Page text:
While this policy demonstrates the possibilities of protecting traditional knowledge
using the IP system, it does acknowledge that there are other systems that protect
traditional knowledge very well, e.g. trade secret and sui generis
laws that may be
The objectives of using the IP system to protect traditional knowledge would be:
To improve the livelihoods of traditional knowledge holders and communities
Indigenous peoples depend on traditional knowledge for their livelihoods and well-being and
so they can manage and exploit their local ecosystems. Local communities also depend on
traditional medicines for their
primary health care. If traditional knowledge is protected and
commercialised, individuals, communities and national economies will benefit.
To benefit national economies
Traditional products such as handcrafts, medicine, agricultural products and non-wood forest
products (NWFP)1 are traded locally and internationally and provide substantial benefits for
the exporter country. Internationally, NWFP trade alone generates around US$11 billion per
Traditional knowledge is also used as an input into industries such as pharmaceutical,
botanical, cosmetics, agriculture and biological pesticides. The market value of plant-based
medicines is in the hundreds of billions (US$) per year. And the value added globally to rice
yields by use of land races is estimated at US$400 million per year. South Africa is rich in
similar trends and it is up to us to quantify benefits for the individual, communities and
national economy. For this reason alone, South Africa should proceed in protecting and
commercialising traditional knowledge using the IP system.
1 Examples of NWFP include products used as food and food additives (edible nuts,
mushrooms, fruits, herbs, spices and condiments, aromatic plants, game), fibres (used in
construction, furniture, clothing or utensils), resins, gums, and plant and animal products
used for medicinal, cosmetic or cultural purposes.
To conserve the environment
Traditional farming methods by nature ensure the protection of the environment upon which
they depend. Land races, rotation of crops and other methods not only protects the land,
To prevent bio-piracy
the unauthorised extraction of biological resources and/or associated traditional knowledge
the patenting, without compensation, of “inventions” based on such knowledge or resources.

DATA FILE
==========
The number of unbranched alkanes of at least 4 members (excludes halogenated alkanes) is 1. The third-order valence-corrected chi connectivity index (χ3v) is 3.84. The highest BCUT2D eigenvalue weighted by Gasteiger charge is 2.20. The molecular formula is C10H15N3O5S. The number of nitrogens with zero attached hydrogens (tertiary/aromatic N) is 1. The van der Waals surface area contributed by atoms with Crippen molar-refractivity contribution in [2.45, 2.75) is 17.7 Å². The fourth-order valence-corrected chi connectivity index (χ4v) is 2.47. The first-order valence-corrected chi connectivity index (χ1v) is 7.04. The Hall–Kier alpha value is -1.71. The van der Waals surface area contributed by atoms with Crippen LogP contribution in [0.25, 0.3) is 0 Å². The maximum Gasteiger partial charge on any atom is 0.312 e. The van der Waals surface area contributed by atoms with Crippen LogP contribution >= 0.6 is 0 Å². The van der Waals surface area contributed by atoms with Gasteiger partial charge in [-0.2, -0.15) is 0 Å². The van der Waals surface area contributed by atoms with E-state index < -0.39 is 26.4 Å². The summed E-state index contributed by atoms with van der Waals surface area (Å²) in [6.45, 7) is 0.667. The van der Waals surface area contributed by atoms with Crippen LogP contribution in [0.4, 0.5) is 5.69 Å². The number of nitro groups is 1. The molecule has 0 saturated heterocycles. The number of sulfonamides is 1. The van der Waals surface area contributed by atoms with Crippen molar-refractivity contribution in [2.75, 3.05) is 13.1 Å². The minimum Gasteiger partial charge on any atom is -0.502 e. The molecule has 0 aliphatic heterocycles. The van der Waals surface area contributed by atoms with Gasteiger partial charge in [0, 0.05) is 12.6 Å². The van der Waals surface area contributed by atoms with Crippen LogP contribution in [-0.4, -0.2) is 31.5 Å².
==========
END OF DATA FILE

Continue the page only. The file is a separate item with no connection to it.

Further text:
The failure to recognise and compensate for intellectual property contributions, past and
present, of traditional communities is a form of intellectual property piracy.
To provide legal protection
In South Africa, as in other developing counties, there is no legal redress that addresses
either the protection or commercialisation of traditional knowledge and no legal instruments
that deal with collective ownership of traditional knowledge or benefiting traditional
knowledge holders. As a result, issues of economic, social and socio-economic de
Approval of this policy should result in a review of IP legislation. There is also a need for
to play an advocacy role with a view to influencing other departments to effect
similar legislative reviews in their areas of authority.
Various intellectual property tools in the protection of indigenous knowledge
Each of the tools of intellectual property which may be used to protect traditional
knowledge has different benefits and shortcomings. It is not enough to say that the
IP system can protect traditional knowledge, rather each tool has been examined in
terms of this unique set of new circumstances. The following gives a brief overview
A patent is a set of exclusive rights granted by the government to a person(s), usually with
regard to an invention, for a fixed period of time. In South Africa, a patent’s lifespan may
If an invention took place because using knowledge of local peoples, then the following must
There must be a disclosure of the origin of indigenous genetic/biological resources;
There must be a disclosure of traditional knowledge;
There must be a prior informed consent of the indigenous peoples;
There must be benefit-sharing agreements; and
There must be co-ownership of the patents (where applicable).